Millennials range in age from 18-34 and represent around 75 million Americans. They are the biggest generation to date for America. With today’s economy and the financial burden created by getting a upper level school degree, they are struggling to be able to live the lifestyle that their parents enjoyed at their same age. Comparatively speaking, Millennials are making 20% less than baby boomers did at the same age. In the past, children were able to achieve greater financial success than their parents. Typically this financial success included purchasing a home. This is no longer the case.
This is affecting Millennials in many ways including having to wait longer to acquire the “American Dream” of owning a home. One report states that it is delaying home ownership by as much as seven years. Student loan debt is the major factor involved in this trend according to the recent report, “Student Loan Debt and Housing Report.”
The Degree Dilemma
Getting a college degree doesn’t guarantee graduates will get a job. Many students that are graduating frequently don’t even end up with a job in their degree field. Also, they face a job market that is changing yearly. A report in the DailyMail.com states how it is estimated that 50% of current jobs won’t even exist in the next ten to fifteen years. This is due to the various leaps and bounds in the growing field of artificial intelligence. Data in the report suggests that technology is already destroying more jobs than it creates, as GDP has been able to grow faster than employment since 2000. Millennials and the generations after are going to school not knowing if the degree they are paying for and working towards will be applicable when they graduate. Or if those jobs will even be around when they graduate.
However, in order to get even a basic entry level job; employers are requiring employees to have an upper level degree now. Where, in the past, a high school diploma was sufficient. This dilemma is creating a vicious cycle for our youth and their financial future.
Financial Burden of Millennials
The study showed that for most Millennials their income is also lower than previous generations and their debt is higher. They are shouldering a burden prior generations have never had to carry. This huge amount of debt affects their debt to income ratio which disqualifies them for a home loan. Compared to past generations, Millennials are having to wait longer to purchase a home.
With this inequality in their financial situation being the case, this also means that Millennials are not able to put as much money in savings. They just don’t have the income to do so.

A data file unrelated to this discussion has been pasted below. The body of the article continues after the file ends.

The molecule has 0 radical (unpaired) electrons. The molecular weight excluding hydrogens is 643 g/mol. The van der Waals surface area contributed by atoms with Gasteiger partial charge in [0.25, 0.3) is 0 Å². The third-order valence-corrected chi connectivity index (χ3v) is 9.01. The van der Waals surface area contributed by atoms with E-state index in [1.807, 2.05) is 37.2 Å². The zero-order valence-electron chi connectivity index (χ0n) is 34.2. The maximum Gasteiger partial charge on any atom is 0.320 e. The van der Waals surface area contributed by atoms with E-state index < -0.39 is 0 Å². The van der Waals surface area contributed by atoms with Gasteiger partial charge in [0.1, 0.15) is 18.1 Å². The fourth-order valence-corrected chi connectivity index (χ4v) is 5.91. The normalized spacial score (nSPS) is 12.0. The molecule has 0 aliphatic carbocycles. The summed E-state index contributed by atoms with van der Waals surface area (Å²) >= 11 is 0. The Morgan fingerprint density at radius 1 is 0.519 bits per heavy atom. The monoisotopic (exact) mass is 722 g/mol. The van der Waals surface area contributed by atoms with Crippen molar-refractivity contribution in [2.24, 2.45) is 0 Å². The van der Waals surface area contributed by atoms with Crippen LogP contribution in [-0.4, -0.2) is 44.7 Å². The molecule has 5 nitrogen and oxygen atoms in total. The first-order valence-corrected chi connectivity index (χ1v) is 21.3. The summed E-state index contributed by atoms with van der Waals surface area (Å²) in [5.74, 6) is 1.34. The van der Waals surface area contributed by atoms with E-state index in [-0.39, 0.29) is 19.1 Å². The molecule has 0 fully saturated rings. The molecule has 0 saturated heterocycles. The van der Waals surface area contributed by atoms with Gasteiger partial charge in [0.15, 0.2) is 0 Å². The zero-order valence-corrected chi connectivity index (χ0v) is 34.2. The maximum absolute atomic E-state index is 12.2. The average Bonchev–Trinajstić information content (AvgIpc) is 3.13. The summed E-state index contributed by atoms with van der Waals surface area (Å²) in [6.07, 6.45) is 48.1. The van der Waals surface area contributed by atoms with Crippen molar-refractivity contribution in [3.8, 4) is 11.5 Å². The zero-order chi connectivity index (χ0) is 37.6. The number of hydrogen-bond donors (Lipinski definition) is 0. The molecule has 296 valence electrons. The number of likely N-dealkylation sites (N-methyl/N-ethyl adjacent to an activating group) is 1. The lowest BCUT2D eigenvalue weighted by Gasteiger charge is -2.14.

This too affects their ability to purchase a home. If they are able to use a program that helps with their down payment, they have to use funding such as a FHA loan which requires them to pay for mortgage insurance during the loan. This additional fee can price them out of a home payment. It also increases the burden of debt for the home. On the other hand, it does enable them to be able to purchase a home that they otherwise wouldn’t have been able to qualify for with a conventional loan.
Earnings vs. Degree Cost
From 1991 to 2010 the earnings increase was 10.46 percent. However, the cost of a Bachelor’s Degree during that same time frame increased a staggering 89.57%. Our children are suffering financially because of this trend. Not only Millennials, but all children coming up through the educational system.
Lenny Credit reported, “Unfortunately, increased qualifications does not automatically lead to more income to service the debt. Compared to their earlier counterparts the average college graduate in 2013, in relative dollars, is only earning the equivalent of a high school graduate’s income back in 1989.” Yes, you read that right. Someone who graduated in 1989 from high school was making as much money back then as someone that graduated with a college degree in 2013. Sound a little backwards?
This is the unfortunate situation many college grads find themselves in. Forced to go to college to get a degree so they can get a job. They have to get the job in order to be able to pay for the degree they had to get – in order to get that job. Did you follow that? And they will have to work at that job for how many years to pay off that debt that they incurred just to get that job? And that debt the incurred is holding them back from purchasing a home.
Add to that the increasing price of homes and the cost of living increasing greater than the raises they are getting…..makes for the perfect storm for financial trouble. It’s like they are being set up.
Millennial Unemployment Rates
If that weren’t enough, the unemployment rate for Millennials is 40% higher than Generation X. Part of that may due to the sheer number of how many Millennials there are versus how many Generation X are in the group. The Census Bureau projects that the Gen X population will peak at 65.8 million in 2018. Millennials represent around 75 million Americans. That is almost a 14% difference. So that doesn’t explain the additional 26% difference in unemployment.
The great American Dream
It is becoming more and more of a dream versus a reality for many of our youth, not only Millennials. Those that are able to turn the dream into a reality are having to wait longer to build it. Is there any ways to correct this? What do you think we can do to change the financial tide for our youth?
If you would like to read more of the Daily Mail’s article you can do so by clicking here.
As always, thanks for reading and we welcome any additional information or comments you may have.
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